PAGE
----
PublishedSept. 20, 2019
The cancer drugs Revlimid, Keytruda and Opdivo, along with diabetes treatments Januvia and insulin would likely be among the medicines subject to Medicare price negotiation if a leading House proposal were to become law.
Blood thinners Eliquis and Xarelto and the eye drug Eylea would also probably be targets under the proposal, which designates for price negotiation at least 25 and up to 250 drugs for which Medicare spends the most money. The top 25 drugs in 2017 cost Medicare $48.2 billion before rebates were added in, or roughly 27% of all of the program's drug spending.
N-of-One offers a suite of solutions based on our robust real-world population knowledgebase. Learn more and get our ARID1A sample analysis.Learn More
The proposal would expose Bristol-Myers Squibb to potential revenue cuts, as it markets Eliquis and Opdivo. The company is also about to take ownership of Revlimid, provided its acquisition of Celgene is completed.
The proposal was released yesterday by House Speaker Nancy Pelosi, D-Calif., and is expected to face a hearing next week in a House subcommittee. Inclusion of Medicare price negotiation, which Pelosi said would be extended to the private sector, differs from a proposal voted to the Senate floor in July.
Senate Majority Leader Mitch McConnell, R-Ky., said the chamber will not consider any bill that contains direct Medicare price negotiation, although President Trump said it was "great to see" the Pelosi plan.
In 2017, Revlimid was the biggest ticket drug item in Medicare, costing the program $3.3 billion before rebates. As an oral drug for multiple myeloma, it is covered by Part D, which is for drugs patients can take themselves. Eylea was the biggest drug administered by physicians, and covered by Part B of the program.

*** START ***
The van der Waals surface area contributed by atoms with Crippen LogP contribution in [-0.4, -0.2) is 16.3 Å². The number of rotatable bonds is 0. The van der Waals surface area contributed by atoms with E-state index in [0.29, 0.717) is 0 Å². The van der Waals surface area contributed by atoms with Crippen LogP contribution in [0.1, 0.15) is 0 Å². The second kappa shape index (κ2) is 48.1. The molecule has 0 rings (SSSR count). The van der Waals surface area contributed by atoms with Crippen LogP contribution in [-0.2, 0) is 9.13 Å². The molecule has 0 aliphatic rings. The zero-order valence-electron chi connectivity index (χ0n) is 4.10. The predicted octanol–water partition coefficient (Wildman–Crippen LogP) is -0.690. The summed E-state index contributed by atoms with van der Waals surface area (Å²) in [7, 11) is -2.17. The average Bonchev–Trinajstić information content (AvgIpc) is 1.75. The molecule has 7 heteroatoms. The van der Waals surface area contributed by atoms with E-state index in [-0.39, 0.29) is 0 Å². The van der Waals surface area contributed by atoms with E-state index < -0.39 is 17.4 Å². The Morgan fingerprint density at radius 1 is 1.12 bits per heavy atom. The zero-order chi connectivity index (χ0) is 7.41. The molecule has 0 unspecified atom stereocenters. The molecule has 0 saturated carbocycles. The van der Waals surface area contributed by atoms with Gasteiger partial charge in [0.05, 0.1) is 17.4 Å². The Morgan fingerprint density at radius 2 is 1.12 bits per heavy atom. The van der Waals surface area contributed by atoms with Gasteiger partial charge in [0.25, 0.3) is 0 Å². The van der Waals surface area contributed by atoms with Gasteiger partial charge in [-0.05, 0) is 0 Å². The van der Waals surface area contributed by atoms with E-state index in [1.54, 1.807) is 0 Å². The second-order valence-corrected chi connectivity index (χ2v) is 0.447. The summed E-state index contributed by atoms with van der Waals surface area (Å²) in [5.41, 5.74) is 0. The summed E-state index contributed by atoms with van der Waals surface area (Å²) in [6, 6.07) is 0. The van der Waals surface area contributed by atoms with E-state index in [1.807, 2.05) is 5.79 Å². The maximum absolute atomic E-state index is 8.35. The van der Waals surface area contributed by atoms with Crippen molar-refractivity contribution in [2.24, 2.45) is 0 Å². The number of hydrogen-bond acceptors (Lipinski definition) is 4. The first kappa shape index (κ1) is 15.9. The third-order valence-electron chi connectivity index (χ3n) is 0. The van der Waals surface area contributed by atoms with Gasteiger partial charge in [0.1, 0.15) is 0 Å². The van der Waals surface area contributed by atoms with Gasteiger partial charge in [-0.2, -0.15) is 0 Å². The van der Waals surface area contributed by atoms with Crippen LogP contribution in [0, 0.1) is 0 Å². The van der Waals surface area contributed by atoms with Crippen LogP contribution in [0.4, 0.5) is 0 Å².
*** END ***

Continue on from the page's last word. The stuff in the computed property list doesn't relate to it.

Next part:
Top 10 drugs for Medicare spending
|Eliquis||Bristol-Myers Squibb/Pfizer||$3.1 billion|
|Januvia||Merck & Co||$2.8 billion|
|Xarelto||Johnson & Johnson/Bayer||$2.6 billion|
|Harvoni||Gilead Sciences||$2.6 billion|
|Humira Pen||AbbVie||$2 billion|
|Spiriva||Boehringer Ingelheim||$1.7 billion|
|Novolog Flexpen||Novo Nordisk||$1.5 billion|
The above analysis is taken from the Medicare spending dashboard for Part B and Part D, which does not include manufacturer rebates, so actual spending is likely less than this. However, because of the high list prices or utilization of these drugs, it is likely that the post-rebate top 10 looks very similar to this one.
Drugs like Sanofi's long-acting insulin Lantus, GlaxoSmithKline's asthma drug Advair and Pfizer's epilepsy drug Lyrica ranked in the top 10 in 2017, but because they now face generic competition, they are excluded from this list because they wouldn't be subject to price negotiation under the House proposal.
Spending for hepatitis C drug Harvoni has also likely shrunk as patients are cured and more competitor drugs entered the market and drove prices down.
Even if the House price negotiation proposal is defeated, the risk for these top-selling Medicare drugs would not be entirely eliminated. Some of the areas of agreement between the House and Senate include mandated rebates for drugs that have price increases of greater than inflation. Six of the 10 drugs on the above list had double-digit price increases between 2013 and 2017, and only Harvoni and Eylea saw price decreases.
Meanwhile, the concept of tying U.S. prices to those paid overseas is one that is shared by the House plan and Trump administration. The Trump administration plan is restricted to Part B drugs only, using a competitive bidding mechanism, while the House Democratic plan sets the maximum price for negotiable drugs at 1.2 times the average paid in six other countries.